AP 2-D Art and Design is an introductory college-level two-dimensional design course. Students refine and apply 2-D skills to ideas they develop throughout the course.
About the AP Art and Design Program
Course and Exam Description
The course and exam description (CED) has been updated for the 2023-24 school year with revised Sustained Investigation and Selected Works scoring guidelines. This change only affects the scoring, with no change to the course or portfolio directions, course framework, or assessed skills.
The AP Art and Design framework included in the course and exam description outlines distinct skills that students should practice throughout the year—skills that will help them develop inquiry around the thinking and making of art. Skills 2 and 3 are specifically assessed in both portfolio sections (Sustained Investigation and Selected Works).
1. Inquiry and Investigation
Investigate materials, processes, and ideas.
2. Making Through Practice, Experimentation, and Revision
Make works of art and design by practicing, experimenting, and revising.
3. Communication and Reflection
Communicate ideas about art and design.
The AP Art and Design course framework is composed of course skills, big ideas, essential questions and enduring understandings, learning objectives, and essential knowledge. AP Art and Design skill categories delineate overarching understandings central to the study and practice of art and design. Each of the three skill categories consists of skills that encompass foundational to advanced learning over the span of the course. Students need to develop, practice, and apply these skills in a variety of contexts.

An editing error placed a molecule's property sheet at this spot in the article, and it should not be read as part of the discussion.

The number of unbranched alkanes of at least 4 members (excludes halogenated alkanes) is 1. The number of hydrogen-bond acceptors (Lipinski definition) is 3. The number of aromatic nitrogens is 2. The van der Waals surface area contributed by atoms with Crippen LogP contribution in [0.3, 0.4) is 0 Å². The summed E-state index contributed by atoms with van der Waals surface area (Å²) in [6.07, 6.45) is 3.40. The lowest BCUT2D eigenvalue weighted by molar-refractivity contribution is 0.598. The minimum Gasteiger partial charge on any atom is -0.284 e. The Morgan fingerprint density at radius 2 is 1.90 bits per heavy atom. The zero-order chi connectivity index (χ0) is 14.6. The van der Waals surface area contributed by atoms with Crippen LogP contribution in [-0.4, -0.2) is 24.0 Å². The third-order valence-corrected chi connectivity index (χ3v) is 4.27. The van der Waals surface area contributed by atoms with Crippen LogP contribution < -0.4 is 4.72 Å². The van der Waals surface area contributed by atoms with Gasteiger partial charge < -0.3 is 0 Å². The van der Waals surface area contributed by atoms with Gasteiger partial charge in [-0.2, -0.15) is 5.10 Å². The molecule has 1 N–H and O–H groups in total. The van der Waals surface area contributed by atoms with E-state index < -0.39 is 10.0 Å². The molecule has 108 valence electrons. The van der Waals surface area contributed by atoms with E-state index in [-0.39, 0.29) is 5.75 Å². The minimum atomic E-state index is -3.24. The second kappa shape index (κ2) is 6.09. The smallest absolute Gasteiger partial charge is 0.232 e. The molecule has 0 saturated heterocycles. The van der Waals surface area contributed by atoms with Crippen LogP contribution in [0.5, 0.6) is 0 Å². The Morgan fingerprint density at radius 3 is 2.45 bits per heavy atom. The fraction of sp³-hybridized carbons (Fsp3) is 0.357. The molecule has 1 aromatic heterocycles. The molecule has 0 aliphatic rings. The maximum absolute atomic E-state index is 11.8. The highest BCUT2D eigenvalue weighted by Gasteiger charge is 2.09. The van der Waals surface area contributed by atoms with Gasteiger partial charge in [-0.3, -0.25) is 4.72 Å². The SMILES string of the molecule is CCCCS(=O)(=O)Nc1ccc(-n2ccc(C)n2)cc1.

The framework for the AP Art and Design courses is made up of three big ideas. As always, you have the flexibility to organize the course content as you like.
- Big Idea 1: Investigate materials, processes, and ideas.
- Big Idea 2: Make art and design.
- Big Idea 3: Present art and design.
AP and Higher Education
Meet the AP Art and Design Development Committee
The AP Program is unique in its reliance on Development Committees. These committees, made up of an equal number of college faculty and experienced secondary AP teachers from across the country, are essential to the preparation of AP course curricula and exams.